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'Law & Order' rewrote television history

Viewers may forget that 'Law & Order' changed the way that detectives and prosecutors are viewed

Michael Barnes
This season, Anthony Anderson and Jeremy Sisto play detectives to S. Epatha Merkerson's lieutenant. 'Law & Order' ends its 20-season run on Monday.

During the course of 20 years, familiarity might have lulled the casual viewer into forgetting that "Law & Order," which ends its marathon run Monday, May 24, at 9 p.m., broke ground on several television fronts.

Split procedural: "In the criminal justice system, the people are represented by separate yet equally important groups," intones the introduction to "Law & Order." Few procedural shows so elegantly balanced the portrayal of "the police who investigate crime and the district attorneys who prosecute the offenders." Even producer Dick Wolf's other franchise hits, "Law & Order: Special Victims Unit" and "Law & Order: Criminal Intent," didn't match this balancing act, sticking instead almost exclusively to the more sensational detective work.

Prosecutors as heroes: Stretching as far back as "Perry Mason," TV's fictional lawyers usually argued for the defense. "Law & Order" was born during a conservative era, and even borrowed its title from a familiar Republican campaign theme. It could be argued that the show neutralized criminal prosecution as a political billy club by showing that Manhattan-based liberals could fight crime just as honorably and enthusiastically as conservatives. The show also reminded us that prosecutors represented "the people" — that's the rest of us, folks.

Rapid episodic narrative: Procedurals from the 1980s — "Hill Street Blues," "Cagney & Lacey" and "Miami Vice," — often interrupted storytelling with car-chase action, charismatic scenery or painfully slow character development. "Law & Order" moves at such a rapid, clipped rate, one can't leave the room without missing a key clue. Some scenes last mere seconds.

Taut, restrained writing, acting and directing: Playwrights penned many episodes of "Law & Order." They knew how to write with economy and density. Similarly, the show's producers and directors utilized the finest New York stage actors, who adapted quickly to the series' disciplined style. (A peek at any printed Broadway program during the past two decades revealed dozens of "L&O" credits.)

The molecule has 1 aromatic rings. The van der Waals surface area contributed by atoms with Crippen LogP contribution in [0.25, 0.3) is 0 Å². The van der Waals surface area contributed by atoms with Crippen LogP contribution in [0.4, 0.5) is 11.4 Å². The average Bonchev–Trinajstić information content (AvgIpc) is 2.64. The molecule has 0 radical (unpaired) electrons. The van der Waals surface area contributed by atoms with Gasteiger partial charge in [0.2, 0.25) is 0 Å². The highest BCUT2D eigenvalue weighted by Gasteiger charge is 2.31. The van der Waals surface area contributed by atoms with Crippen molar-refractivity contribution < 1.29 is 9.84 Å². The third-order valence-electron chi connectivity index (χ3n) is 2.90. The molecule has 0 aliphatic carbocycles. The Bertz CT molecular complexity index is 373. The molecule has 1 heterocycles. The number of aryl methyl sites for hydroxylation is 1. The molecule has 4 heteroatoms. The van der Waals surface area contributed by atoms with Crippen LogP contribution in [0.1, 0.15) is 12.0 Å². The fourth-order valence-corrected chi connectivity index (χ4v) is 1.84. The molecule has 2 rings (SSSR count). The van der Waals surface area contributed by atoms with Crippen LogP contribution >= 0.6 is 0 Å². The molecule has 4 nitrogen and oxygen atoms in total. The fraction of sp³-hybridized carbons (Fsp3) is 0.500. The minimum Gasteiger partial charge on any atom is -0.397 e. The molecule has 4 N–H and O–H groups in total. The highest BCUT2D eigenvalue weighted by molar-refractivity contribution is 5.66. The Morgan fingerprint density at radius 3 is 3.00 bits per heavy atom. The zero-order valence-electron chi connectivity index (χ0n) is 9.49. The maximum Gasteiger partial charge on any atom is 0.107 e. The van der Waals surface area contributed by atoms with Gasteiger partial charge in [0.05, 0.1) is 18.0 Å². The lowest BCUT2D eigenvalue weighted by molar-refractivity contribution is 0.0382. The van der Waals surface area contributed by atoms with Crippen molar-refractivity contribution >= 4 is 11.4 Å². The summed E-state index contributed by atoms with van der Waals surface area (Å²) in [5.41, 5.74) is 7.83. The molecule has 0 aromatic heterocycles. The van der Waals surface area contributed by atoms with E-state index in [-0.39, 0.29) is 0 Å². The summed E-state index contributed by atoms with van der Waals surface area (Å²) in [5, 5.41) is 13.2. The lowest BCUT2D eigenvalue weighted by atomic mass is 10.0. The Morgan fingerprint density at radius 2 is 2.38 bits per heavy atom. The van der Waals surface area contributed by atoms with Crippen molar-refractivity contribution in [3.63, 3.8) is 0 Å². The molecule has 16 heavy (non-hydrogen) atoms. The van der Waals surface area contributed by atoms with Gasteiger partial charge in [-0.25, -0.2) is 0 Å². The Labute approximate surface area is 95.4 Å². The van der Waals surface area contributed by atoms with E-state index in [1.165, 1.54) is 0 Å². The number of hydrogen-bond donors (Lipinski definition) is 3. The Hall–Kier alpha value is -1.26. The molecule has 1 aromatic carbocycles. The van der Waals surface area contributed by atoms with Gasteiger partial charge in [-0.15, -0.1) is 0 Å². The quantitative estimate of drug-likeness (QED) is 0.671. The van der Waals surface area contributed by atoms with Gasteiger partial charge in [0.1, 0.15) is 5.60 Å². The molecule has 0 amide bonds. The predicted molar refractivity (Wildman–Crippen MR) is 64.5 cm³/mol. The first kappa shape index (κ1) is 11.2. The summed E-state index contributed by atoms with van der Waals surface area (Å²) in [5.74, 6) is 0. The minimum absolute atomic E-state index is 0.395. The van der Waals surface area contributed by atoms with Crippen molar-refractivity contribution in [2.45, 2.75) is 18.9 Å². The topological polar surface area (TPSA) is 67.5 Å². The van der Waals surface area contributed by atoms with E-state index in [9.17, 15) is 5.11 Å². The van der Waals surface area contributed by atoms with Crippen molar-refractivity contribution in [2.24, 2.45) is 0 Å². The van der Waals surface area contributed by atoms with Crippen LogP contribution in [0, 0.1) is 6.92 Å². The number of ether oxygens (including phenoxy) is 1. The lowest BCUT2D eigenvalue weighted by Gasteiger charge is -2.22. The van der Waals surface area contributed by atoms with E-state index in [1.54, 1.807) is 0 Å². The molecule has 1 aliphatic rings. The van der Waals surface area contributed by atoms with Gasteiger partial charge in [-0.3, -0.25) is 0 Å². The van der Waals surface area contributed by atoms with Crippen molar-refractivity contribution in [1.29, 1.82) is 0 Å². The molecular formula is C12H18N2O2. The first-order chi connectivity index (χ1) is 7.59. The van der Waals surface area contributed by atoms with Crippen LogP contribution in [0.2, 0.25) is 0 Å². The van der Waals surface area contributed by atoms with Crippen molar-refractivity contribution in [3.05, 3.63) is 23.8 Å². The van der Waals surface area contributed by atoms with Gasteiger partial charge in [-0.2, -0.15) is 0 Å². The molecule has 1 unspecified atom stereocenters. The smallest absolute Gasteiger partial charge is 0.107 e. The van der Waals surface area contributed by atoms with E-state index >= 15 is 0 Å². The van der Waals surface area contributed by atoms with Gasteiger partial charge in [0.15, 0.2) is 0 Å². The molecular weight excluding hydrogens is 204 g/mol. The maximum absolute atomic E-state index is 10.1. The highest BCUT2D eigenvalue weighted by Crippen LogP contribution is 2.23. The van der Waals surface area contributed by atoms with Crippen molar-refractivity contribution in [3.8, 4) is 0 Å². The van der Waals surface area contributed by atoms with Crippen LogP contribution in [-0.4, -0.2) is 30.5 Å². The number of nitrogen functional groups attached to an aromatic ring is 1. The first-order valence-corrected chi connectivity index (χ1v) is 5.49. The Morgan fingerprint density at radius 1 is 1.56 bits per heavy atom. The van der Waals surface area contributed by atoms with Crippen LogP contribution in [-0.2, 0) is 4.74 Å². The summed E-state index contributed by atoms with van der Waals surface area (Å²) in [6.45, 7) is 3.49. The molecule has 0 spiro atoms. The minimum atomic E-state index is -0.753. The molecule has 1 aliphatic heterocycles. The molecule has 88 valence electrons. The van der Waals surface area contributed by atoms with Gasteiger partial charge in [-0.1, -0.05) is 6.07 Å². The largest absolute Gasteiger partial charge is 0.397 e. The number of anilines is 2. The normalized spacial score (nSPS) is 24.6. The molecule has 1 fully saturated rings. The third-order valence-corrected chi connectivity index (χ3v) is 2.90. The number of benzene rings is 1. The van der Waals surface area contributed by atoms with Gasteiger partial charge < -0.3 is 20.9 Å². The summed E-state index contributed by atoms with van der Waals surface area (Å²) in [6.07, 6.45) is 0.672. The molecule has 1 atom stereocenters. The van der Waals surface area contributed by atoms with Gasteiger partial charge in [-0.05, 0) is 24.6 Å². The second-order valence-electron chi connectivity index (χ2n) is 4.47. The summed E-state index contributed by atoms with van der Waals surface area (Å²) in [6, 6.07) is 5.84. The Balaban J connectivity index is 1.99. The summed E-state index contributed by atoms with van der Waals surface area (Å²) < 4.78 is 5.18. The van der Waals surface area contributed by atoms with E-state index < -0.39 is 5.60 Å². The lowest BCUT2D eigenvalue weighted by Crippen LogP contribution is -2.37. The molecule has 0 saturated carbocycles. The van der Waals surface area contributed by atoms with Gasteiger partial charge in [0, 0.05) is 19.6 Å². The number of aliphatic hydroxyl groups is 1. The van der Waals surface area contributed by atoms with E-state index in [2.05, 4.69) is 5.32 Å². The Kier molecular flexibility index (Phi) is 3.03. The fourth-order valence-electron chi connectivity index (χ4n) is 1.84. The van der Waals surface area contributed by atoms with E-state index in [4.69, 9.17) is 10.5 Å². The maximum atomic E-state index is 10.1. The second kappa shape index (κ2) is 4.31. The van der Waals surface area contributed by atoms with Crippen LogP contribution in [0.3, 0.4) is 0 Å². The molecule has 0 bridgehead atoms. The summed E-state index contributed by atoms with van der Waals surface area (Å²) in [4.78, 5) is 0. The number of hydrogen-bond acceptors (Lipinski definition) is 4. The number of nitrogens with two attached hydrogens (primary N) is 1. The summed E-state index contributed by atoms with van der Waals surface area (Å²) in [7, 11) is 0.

New York as location: Gritty and glamorous, the Big Apple was never so thoroughly explored as on this series. The viewer witnessed all of it, uptown and downtown, high and low, and in every season of the year. It changed the way we perceive the city: On his first outing to New York, my eldest nephew refused to visit Central Park. "Haven't you seen 'Law & Order'? he said. "That's where all the bodies show up!"

Women and minorities in authority: For 17 of its 20 years, S. Epatha Merkerson played Lt. Anita Van Buren on "Law & Order" after guesting as a grief-stricken mother in the first season. (The franchise recycled actors frequently.) She, along with other women and minorities, didn't play saints, but their quiet, rarely questioned authority made an impression on a generation of viewers. Of course, some of the female assistant district attorneys were cast from a shallower modeling pool, but ...

Legal education: Never take the stand in your own defense. Always demand a lawyer right away. Question all sentencing deals, especially if given an artificial deadline. Remember, judges, prosecutors and defense lawyers are people, too. They are subject to the same foibles as the rest of humanity. Beware.

Salon magazine recently published a humorous take on the "Law & Order" clichés, reminding us of workaholics too busy to focus on murder investigations; marquee stars who made obvious prime suspects; the guessing game about which real crimes inspired the writers; the audio logo ("chung chung"); and the ghoulish wisecracks that only the late Jerry Orbach delivered effectively.

Loyal fans cherished those clichés. Yet even those who fell from fealty should remember that "Law & Order" rewrote television history along the way.